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New Book: How PJPII views International Justice

Zenit reports today on a new book published by the Pontifical Council for Justice and Peace that provides an overview of the Pope's thinking on international justice. The book, John Paul II and the Family of Nations contains John Paul II's addresses to the Diplomatic Corps between 1978 and 2002.

Bishop Giampaolo Crepaldi, PCJP secretary, told Zenit: "When John Paul II speaks to the diplomats, he goes beyond their persons; his speech is addressed to everyone ... the Holy See's action is addressed above all to consciences; it has no interests to defend, except those of justice and of a solidarity without limits, and this enables it to support the cause of those who suffer and whose voice cannot be heard."

Bishop Crepaldi was also responsible for production of the book. Asked what are the main topics of the Holy Father's addresses, he responded:

"The topic of the unity of the human family is a theme that is always present in the addresses. For the Holy Father, humanity is only one family. In addition, there is religious liberty and peace. In regard to religious liberty, the Holy Father has repeatedly pointed out the sad situations of countries in which Christians cannot freely profess their own faith. 'There is a country in which Christian worship is absolutely prohibited and to possess a Bible is an offense punishable by law,' he said in 1999.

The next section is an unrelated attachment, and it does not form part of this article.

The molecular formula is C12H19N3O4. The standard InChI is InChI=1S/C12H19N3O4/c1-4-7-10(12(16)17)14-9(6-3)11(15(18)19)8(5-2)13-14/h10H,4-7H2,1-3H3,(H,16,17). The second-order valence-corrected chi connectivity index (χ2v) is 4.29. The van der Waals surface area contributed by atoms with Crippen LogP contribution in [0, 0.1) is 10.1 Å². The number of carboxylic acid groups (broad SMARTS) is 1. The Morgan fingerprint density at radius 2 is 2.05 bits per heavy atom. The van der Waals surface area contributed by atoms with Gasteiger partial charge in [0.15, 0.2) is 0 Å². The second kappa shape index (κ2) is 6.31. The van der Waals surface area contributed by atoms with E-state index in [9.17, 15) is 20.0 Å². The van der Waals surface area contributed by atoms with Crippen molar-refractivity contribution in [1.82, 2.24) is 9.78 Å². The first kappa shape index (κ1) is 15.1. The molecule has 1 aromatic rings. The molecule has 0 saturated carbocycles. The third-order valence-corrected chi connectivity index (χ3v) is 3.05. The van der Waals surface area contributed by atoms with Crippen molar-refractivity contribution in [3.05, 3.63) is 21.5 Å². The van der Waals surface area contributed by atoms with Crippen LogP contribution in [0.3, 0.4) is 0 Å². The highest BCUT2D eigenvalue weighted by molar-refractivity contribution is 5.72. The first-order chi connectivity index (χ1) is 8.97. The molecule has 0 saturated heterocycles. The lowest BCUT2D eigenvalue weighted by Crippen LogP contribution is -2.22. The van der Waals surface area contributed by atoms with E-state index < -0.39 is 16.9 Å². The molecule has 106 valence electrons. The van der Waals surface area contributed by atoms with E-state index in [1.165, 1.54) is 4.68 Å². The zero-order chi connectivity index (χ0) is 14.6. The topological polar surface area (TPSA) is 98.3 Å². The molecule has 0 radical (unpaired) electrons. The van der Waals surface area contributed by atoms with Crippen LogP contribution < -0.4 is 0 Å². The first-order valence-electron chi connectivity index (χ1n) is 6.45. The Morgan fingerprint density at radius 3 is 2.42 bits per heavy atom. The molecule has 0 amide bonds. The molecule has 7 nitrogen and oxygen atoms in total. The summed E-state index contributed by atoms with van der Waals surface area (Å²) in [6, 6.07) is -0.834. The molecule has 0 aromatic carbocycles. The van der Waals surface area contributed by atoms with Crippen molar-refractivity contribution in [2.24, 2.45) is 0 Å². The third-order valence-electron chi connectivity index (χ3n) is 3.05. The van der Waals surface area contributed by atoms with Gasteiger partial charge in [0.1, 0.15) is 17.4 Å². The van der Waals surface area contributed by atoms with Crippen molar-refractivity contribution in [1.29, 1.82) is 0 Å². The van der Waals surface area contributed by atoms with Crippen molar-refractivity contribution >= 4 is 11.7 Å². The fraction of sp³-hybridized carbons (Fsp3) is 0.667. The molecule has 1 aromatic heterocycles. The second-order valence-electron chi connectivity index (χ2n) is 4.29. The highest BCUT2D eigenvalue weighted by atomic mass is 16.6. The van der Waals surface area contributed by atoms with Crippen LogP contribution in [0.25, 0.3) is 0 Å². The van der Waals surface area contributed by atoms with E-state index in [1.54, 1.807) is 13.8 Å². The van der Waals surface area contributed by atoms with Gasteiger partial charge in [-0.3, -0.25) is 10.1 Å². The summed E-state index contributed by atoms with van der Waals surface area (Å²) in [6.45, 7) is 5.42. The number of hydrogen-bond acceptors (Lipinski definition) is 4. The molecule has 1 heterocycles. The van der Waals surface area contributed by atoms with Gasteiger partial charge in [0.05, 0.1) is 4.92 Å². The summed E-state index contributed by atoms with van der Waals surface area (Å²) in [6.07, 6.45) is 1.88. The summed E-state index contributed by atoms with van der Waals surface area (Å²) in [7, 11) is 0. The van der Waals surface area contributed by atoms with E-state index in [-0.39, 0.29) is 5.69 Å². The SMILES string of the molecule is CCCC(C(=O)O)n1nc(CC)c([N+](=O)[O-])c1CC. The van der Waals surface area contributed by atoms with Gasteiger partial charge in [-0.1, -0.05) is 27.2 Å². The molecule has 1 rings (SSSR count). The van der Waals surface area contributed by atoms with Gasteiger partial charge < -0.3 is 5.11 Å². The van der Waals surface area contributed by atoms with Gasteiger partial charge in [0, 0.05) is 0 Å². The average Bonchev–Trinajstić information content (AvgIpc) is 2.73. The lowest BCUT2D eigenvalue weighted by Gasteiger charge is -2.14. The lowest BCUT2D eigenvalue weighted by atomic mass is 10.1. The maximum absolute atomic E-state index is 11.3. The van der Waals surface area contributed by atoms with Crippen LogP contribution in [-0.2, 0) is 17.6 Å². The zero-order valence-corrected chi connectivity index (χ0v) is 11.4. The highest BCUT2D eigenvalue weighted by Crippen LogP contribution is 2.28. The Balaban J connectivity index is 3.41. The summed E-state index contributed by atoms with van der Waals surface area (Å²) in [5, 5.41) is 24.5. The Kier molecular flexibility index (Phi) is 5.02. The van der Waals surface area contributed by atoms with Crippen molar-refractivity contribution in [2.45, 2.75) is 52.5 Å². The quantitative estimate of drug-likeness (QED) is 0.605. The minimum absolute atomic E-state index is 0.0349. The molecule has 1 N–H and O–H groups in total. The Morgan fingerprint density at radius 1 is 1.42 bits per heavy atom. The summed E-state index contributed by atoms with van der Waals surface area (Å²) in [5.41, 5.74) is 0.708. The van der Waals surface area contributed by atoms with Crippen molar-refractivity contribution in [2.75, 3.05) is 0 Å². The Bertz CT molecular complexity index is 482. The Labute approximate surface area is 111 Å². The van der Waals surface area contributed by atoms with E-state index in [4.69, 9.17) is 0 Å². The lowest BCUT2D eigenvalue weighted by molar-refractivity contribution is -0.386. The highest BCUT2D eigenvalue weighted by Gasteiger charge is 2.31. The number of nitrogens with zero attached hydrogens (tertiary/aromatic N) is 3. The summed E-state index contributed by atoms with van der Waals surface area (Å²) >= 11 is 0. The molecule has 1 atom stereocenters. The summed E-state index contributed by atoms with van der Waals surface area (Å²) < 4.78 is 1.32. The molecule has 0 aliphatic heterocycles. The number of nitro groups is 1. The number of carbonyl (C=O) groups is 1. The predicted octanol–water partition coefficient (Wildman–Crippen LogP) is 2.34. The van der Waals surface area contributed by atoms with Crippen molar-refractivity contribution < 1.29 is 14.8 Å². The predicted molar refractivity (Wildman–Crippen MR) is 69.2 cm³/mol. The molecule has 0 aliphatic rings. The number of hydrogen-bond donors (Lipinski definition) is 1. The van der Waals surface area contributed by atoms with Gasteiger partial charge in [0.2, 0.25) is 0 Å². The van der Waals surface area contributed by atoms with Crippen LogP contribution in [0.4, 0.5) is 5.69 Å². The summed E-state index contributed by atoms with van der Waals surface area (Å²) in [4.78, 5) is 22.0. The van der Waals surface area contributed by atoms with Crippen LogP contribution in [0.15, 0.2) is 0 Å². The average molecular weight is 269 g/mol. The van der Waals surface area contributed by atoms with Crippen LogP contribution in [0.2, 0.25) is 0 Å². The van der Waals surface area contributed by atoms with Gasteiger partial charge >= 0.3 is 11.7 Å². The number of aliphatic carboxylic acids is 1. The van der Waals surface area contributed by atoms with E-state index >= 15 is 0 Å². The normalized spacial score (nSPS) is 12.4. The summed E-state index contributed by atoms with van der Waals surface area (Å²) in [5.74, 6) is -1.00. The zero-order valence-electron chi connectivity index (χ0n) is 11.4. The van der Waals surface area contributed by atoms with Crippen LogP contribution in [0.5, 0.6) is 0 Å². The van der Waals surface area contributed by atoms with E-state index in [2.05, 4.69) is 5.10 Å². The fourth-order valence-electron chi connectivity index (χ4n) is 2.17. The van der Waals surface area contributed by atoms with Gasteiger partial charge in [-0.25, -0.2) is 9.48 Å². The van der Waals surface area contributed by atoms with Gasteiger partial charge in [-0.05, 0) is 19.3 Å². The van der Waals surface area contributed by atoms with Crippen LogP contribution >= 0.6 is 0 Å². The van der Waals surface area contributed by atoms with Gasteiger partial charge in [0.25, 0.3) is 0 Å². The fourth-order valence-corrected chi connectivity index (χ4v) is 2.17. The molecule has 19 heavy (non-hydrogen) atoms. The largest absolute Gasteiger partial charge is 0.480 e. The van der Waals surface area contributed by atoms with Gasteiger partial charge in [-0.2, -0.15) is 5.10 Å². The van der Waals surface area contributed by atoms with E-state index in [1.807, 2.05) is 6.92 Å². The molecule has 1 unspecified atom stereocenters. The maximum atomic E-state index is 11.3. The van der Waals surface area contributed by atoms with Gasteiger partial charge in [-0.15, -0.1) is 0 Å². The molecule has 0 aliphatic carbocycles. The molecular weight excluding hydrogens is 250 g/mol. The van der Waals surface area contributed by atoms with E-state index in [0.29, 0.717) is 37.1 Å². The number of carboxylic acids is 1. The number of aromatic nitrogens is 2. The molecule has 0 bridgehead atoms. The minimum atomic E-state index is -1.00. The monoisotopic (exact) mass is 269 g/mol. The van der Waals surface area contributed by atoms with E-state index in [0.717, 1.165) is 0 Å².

On peace, John Paul II has underlined on many occasions that it is not conceived as an absence of war, but as containing the good of the human community. The Pope says: "God inscribes the moral law in the heart of man. God wants an existence based on justice. God makes brothers of men called to form only one family. God is the inspirer of peace through the Holy Spirit. However, it is also true that peace is the fruit of free wills, guided by reason toward the common good that must be attained. ... War is not a fatality: peace is possible! It is possible because man has a conscience and a heart. It is possible because God loves each one of us, as we are, to transform us and make us grow."


10 Jan 2003